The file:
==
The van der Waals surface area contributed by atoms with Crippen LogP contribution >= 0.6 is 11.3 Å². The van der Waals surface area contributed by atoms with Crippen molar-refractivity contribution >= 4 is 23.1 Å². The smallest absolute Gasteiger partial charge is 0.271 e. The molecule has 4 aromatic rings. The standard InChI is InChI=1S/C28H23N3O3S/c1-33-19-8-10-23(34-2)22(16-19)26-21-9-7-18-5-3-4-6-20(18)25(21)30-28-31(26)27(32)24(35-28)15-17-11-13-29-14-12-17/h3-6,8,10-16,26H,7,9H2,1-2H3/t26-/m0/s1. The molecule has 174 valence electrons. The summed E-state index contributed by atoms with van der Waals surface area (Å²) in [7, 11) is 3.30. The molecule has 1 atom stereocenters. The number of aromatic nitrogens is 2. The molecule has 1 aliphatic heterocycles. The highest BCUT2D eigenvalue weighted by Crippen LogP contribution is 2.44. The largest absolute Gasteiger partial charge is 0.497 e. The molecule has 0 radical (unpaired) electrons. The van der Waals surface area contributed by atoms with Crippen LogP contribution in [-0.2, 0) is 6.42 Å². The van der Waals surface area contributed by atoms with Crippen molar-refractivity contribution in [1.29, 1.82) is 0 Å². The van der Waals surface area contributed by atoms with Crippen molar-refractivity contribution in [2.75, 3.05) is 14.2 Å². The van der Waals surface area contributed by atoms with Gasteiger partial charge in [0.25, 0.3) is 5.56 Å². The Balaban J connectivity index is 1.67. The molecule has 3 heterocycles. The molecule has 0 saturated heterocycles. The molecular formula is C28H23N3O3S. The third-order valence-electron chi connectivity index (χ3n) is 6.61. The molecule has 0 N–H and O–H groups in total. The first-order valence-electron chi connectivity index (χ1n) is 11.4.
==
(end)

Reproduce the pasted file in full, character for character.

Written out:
The van der Waals surface area contributed by atoms with Crippen LogP contribution >= 0.6 is 11.3 Å². The van der Waals surface area contributed by atoms with Crippen molar-refractivity contribution >= 4 is 23.1 Å². The smallest absolute Gasteiger partial charge is 0.271 e. The molecule has 4 aromatic rings. The standard InChI is InChI=1S/C28H23N3O3S/c1-33-19-8-10-23(34-2)22(16-19)26-21-9-7-18-5-3-4-6-20(18)25(21)30-28-31(26)27(32)24(35-28)15-17-11-13-29-14-12-17/h3-6,8,10-16,26H,7,9H2,1-2H3/t26-/m0/s1. The molecule has 174 valence electrons. The summed E-state index contributed by atoms with van der Waals surface area (Å²) in [7, 11) is 3.30. The molecule has 1 atom stereocenters. The number of aromatic nitrogens is 2. The molecule has 1 aliphatic heterocycles. The highest BCUT2D eigenvalue weighted by Crippen LogP contribution is 2.44. The largest absolute Gasteiger partial charge is 0.497 e. The molecule has 0 radical (unpaired) electrons. The van der Waals surface area contributed by atoms with Crippen LogP contribution in [-0.2, 0) is 6.42 Å². The van der Waals surface area contributed by atoms with Crippen molar-refractivity contribution in [1.29, 1.82) is 0 Å². The van der Waals surface area contributed by atoms with Crippen molar-refractivity contribution in [2.75, 3.05) is 14.2 Å². The van der Waals surface area contributed by atoms with Gasteiger partial charge in [0.25, 0.3) is 5.56 Å². The Balaban J connectivity index is 1.67. The molecule has 3 heterocycles. The molecule has 0 saturated heterocycles. The molecular formula is C28H23N3O3S. The third-order valence-electron chi connectivity index (χ3n) is 6.61. The molecule has 0 N–H and O–H groups in total. The first-order valence-electron chi connectivity index (χ1n) is 11.4.